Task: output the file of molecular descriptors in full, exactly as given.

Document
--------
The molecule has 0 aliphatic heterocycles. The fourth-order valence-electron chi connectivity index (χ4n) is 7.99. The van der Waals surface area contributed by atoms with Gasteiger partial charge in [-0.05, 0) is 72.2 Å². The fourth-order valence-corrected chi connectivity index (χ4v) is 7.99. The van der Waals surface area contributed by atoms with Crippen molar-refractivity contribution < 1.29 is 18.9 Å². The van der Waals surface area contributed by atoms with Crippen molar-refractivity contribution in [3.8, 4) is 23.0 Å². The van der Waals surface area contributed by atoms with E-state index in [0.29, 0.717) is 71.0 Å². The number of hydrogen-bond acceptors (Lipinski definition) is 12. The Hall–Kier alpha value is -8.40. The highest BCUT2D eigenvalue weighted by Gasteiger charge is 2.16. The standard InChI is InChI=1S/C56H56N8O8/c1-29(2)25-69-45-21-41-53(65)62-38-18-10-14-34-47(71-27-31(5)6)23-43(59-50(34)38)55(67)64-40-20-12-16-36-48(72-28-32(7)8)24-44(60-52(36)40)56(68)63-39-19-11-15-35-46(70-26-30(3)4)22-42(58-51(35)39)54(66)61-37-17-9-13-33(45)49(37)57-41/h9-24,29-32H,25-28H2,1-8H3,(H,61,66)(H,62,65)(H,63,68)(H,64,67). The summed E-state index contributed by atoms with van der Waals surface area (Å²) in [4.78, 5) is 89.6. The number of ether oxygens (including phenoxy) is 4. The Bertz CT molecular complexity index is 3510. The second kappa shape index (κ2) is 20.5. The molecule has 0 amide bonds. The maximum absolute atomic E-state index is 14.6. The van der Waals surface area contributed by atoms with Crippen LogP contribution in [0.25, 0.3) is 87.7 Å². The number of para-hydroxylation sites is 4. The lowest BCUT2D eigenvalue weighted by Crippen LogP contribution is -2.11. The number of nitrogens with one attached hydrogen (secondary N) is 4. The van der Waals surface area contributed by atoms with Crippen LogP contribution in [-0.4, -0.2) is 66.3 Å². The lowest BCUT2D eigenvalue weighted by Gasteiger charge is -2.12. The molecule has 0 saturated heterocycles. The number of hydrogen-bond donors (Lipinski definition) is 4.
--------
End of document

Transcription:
The molecule has 0 aliphatic heterocycles. The fourth-order valence-electron chi connectivity index (χ4n) is 7.99. The van der Waals surface area contributed by atoms with Gasteiger partial charge in [-0.05, 0) is 72.2 Å². The fourth-order valence-corrected chi connectivity index (χ4v) is 7.99. The van der Waals surface area contributed by atoms with Crippen molar-refractivity contribution < 1.29 is 18.9 Å². The van der Waals surface area contributed by atoms with Crippen molar-refractivity contribution in [3.8, 4) is 23.0 Å². The van der Waals surface area contributed by atoms with E-state index in [0.29, 0.717) is 71.0 Å². The number of hydrogen-bond acceptors (Lipinski definition) is 12. The Hall–Kier alpha value is -8.40. The highest BCUT2D eigenvalue weighted by Gasteiger charge is 2.16. The standard InChI is InChI=1S/C56H56N8O8/c1-29(2)25-69-45-21-41-53(65)62-38-18-10-14-34-47(71-27-31(5)6)23-43(59-50(34)38)55(67)64-40-20-12-16-36-48(72-28-32(7)8)24-44(60-52(36)40)56(68)63-39-19-11-15-35-46(70-26-30(3)4)22-42(58-51(35)39)54(66)61-37-17-9-13-33(45)49(37)57-41/h9-24,29-32H,25-28H2,1-8H3,(H,61,66)(H,62,65)(H,63,68)(H,64,67). The summed E-state index contributed by atoms with van der Waals surface area (Å²) in [4.78, 5) is 89.6. The number of ether oxygens (including phenoxy) is 4. The Bertz CT molecular complexity index is 3510. The second kappa shape index (κ2) is 20.5. The molecule has 0 amide bonds. The maximum absolute atomic E-state index is 14.6. The van der Waals surface area contributed by atoms with Crippen LogP contribution in [0.25, 0.3) is 87.7 Å². The number of para-hydroxylation sites is 4. The lowest BCUT2D eigenvalue weighted by Crippen LogP contribution is -2.11. The number of nitrogens with one attached hydrogen (secondary N) is 4. The van der Waals surface area contributed by atoms with Crippen LogP contribution in [-0.4, -0.2) is 66.3 Å². The lowest BCUT2D eigenvalue weighted by Gasteiger charge is -2.12. The molecule has 0 saturated heterocycles. The number of hydrogen-bond donors (Lipinski definition) is 4.